Thursday, October 6, 2011


If there was any doubt that only total badasses can chew on toothpicks, without the desire to clean their teeth, Ryan Gosling puts that silly rumor to rest. Despite what it's title might imply, Drive is not your typical ricer-approved action movie that we all know and love nowadays. The film is very patient and quietly paced, and proves how important and powerful the use of a camera can be if in the right hands. There are (almost) no climatic chase sequences here. Nicolas Winding Refn, director, instead relies on very steady and slow, yet controlled tension to keep us on the edge of our seats at all times. The opening scene is my testimony to this, and perfectly sets the tone for what's to come.

Driver (Gosling) is a man of few words. We know nothing about his past, his first name, or why he rocks that Greaser jacket. All we know is he is indeed talented behind the wheel. But whenever he finds time to spare some words, they are quite fierce and intimidating. It's clear there is a lot going on in his mind at all times, but rarely does he choose to let anyone in on it. Luckily for us, what he lacks for in dialogue is made up in cruelty and mercilessness. When we are graced with some action, it is handled brutally, yet beautifully. Driver is constantly reminding others that he can handle himself at more places than behind the wheel, and finds himself tearing through everyone that the mob, whom he has become entangled with, throws at him.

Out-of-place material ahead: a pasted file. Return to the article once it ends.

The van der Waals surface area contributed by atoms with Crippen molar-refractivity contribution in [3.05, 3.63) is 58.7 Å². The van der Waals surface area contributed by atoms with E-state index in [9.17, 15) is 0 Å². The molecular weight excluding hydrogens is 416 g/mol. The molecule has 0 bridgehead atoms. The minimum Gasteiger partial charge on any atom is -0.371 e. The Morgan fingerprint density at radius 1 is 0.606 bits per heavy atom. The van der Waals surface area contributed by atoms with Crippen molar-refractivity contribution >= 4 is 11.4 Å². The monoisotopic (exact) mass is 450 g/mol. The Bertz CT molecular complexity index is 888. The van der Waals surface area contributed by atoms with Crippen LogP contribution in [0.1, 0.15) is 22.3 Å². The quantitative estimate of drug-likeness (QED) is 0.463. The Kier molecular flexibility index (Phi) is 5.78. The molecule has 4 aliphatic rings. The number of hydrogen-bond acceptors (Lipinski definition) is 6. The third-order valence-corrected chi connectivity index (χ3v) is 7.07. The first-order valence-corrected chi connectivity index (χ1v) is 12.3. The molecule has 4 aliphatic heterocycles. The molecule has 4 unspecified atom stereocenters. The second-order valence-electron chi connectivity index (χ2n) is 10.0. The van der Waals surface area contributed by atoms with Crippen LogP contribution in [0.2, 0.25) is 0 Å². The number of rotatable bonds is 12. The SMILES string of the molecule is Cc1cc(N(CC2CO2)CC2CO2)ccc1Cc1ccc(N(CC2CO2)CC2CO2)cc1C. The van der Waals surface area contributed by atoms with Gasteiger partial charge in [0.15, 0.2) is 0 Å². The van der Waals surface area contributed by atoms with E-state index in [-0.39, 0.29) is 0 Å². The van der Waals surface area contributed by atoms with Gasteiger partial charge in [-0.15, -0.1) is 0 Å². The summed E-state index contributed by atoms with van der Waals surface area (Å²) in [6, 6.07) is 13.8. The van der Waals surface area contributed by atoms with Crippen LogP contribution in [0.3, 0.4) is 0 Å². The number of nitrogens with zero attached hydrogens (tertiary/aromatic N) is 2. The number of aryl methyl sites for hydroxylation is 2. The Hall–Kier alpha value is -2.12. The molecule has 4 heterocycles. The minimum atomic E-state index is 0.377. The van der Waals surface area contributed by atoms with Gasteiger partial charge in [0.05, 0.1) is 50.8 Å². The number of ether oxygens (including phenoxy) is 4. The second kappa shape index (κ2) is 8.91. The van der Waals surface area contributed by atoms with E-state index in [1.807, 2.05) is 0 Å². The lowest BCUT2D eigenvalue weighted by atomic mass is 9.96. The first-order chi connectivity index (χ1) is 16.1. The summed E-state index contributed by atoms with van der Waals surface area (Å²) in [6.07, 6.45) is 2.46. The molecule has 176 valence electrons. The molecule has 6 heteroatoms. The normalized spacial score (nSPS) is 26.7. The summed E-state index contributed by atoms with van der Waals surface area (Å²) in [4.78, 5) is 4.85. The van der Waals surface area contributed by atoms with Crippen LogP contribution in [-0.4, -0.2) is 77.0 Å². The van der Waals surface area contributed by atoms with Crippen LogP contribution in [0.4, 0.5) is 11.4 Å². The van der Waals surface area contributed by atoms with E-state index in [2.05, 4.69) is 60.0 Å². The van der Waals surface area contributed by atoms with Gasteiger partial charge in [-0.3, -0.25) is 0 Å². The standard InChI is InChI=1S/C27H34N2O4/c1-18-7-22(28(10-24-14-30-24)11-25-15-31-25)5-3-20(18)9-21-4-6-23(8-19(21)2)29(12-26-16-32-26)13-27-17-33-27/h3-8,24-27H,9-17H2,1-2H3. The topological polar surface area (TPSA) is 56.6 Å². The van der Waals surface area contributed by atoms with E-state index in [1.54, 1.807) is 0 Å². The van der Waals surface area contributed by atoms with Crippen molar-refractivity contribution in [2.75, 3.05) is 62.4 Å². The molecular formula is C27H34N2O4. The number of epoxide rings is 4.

Driver isn't afraid to get his hands bloody, and he proves this more than once. But he does so in a natural, non-exploitative way. He only does what he needs to survive, and to protect Irene (Carey Mulligan), his new love interest. Save the guy's head he curb-stomped. That dude was a jerk. Totally had it coming.

Refn manages to make me feel guiltlessly nostalgic for the 80s while not actually being set in the 80s, and I was born very late in the decade. The films entire opening credit sequence is a throwback to Grand Theft Auto: Vice City, and it's apparent the film's soundtrack has taken a line or two of the yeyo off a stripper's back as well. Just like how Driver's patience is made up for in his actions, Refn's patience is made up for in Newton Thomas Sigel's beautiful work behind the camera as cinematographer. Every shot is literally a work of art, both in placement and lighting. Sometime's the film will poetically dive into slow-motion, give you the chance to engulf yourself in the world he has created. There is at least one moment when Sigel will cheat the system and unnaturally darken areas that shouldn't be dark, and put a spotlight on the central character, making me feel like I'm seeing a play on broadway rather than a film.

There is a terrific all around cast to be found here, from Bryan Cranston as Gosling's father-figure, a menacing Albert Brooks as Bernie Rose, head of the local mob, and Rob Perlman as Nino (known to most as Hellboy), partner to Rose and a rising figure in said mob. It is great watching these two interact, as they share some of the best dialogue in the film: "'What are you doing eating chink food in my shop?' 'What's a Jew doing running an Italian restaurant?'"

The greatest thing I can say about the film is to just go out and see it. It is an incredibly refreshing alternative to anything else out there right now. While it is unfair to compare the film to others of the street racing genre since it doesn't fit said category at all, it goes without saying that Drive makes the Fast and the Furious franchise look like the short bus of the highway.